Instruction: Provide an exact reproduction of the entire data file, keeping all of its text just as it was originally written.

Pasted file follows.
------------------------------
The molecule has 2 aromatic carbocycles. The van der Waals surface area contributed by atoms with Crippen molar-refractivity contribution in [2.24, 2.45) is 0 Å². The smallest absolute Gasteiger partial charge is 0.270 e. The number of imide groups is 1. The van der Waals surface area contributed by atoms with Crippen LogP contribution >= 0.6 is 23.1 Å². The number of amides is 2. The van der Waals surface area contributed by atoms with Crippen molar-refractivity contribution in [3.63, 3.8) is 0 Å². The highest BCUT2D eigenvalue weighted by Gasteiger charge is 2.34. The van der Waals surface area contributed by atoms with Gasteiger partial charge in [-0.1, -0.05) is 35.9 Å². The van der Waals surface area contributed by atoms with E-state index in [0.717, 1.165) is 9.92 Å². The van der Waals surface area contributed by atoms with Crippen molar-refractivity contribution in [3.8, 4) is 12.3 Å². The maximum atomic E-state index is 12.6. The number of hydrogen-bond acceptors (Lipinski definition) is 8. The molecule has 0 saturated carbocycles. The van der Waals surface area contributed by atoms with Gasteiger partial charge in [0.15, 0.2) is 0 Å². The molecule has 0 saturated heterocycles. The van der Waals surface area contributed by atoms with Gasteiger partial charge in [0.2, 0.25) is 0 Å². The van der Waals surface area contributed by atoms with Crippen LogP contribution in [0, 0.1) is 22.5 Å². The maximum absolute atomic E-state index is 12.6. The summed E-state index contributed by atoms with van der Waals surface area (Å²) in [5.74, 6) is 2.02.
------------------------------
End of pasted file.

The molecule has 2 aromatic carbocycles. The van der Waals surface area contributed by atoms with Crippen molar-refractivity contribution in [2.24, 2.45) is 0 Å². The smallest absolute Gasteiger partial charge is 0.270 e. The number of imide groups is 1. The van der Waals surface area contributed by atoms with Crippen LogP contribution >= 0.6 is 23.1 Å². The number of amides is 2. The van der Waals surface area contributed by atoms with Crippen molar-refractivity contribution in [3.63, 3.8) is 0 Å². The highest BCUT2D eigenvalue weighted by Gasteiger charge is 2.34. The van der Waals surface area contributed by atoms with Gasteiger partial charge in [-0.1, -0.05) is 35.9 Å². The van der Waals surface area contributed by atoms with E-state index in [0.717, 1.165) is 9.92 Å². The van der Waals surface area contributed by atoms with Crippen molar-refractivity contribution in [3.8, 4) is 12.3 Å². The maximum atomic E-state index is 12.6. The number of hydrogen-bond acceptors (Lipinski definition) is 8. The molecule has 0 saturated carbocycles. The van der Waals surface area contributed by atoms with Gasteiger partial charge in [0.15, 0.2) is 0 Å². The molecule has 0 saturated heterocycles. The van der Waals surface area contributed by atoms with Gasteiger partial charge in [0.2, 0.25) is 0 Å². The van der Waals surface area contributed by atoms with Crippen LogP contribution in [0, 0.1) is 22.5 Å². The maximum absolute atomic E-state index is 12.6. The summed E-state index contributed by atoms with van der Waals surface area (Å²) in [5.74, 6) is 2.02.